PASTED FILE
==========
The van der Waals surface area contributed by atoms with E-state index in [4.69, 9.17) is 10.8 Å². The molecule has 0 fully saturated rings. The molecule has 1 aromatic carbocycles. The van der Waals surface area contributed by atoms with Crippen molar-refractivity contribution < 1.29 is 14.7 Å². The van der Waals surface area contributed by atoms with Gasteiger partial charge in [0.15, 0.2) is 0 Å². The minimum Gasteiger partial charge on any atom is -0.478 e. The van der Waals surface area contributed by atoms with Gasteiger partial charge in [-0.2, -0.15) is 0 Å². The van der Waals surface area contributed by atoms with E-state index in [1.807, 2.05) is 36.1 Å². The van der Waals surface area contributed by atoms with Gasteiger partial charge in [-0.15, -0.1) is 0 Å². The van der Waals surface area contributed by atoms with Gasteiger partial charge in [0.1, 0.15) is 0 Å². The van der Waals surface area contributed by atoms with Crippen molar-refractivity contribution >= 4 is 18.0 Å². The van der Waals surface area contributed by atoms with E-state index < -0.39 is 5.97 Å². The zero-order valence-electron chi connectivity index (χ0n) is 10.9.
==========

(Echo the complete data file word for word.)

The van der Waals surface area contributed by atoms with E-state index in [4.69, 9.17) is 10.8 Å². The molecule has 0 fully saturated rings. The molecule has 1 aromatic carbocycles. The van der Waals surface area contributed by atoms with Crippen molar-refractivity contribution < 1.29 is 14.7 Å². The van der Waals surface area contributed by atoms with Gasteiger partial charge in [0.15, 0.2) is 0 Å². The minimum Gasteiger partial charge on any atom is -0.478 e. The van der Waals surface area contributed by atoms with Gasteiger partial charge in [-0.2, -0.15) is 0 Å². The van der Waals surface area contributed by atoms with E-state index in [1.807, 2.05) is 36.1 Å². The van der Waals surface area contributed by atoms with Gasteiger partial charge in [-0.15, -0.1) is 0 Å². The van der Waals surface area contributed by atoms with Gasteiger partial charge in [0.1, 0.15) is 0 Å². The van der Waals surface area contributed by atoms with Crippen molar-refractivity contribution >= 4 is 18.0 Å². The van der Waals surface area contributed by atoms with E-state index < -0.39 is 5.97 Å². The zero-order valence-electron chi connectivity index (χ0n) is 10.9.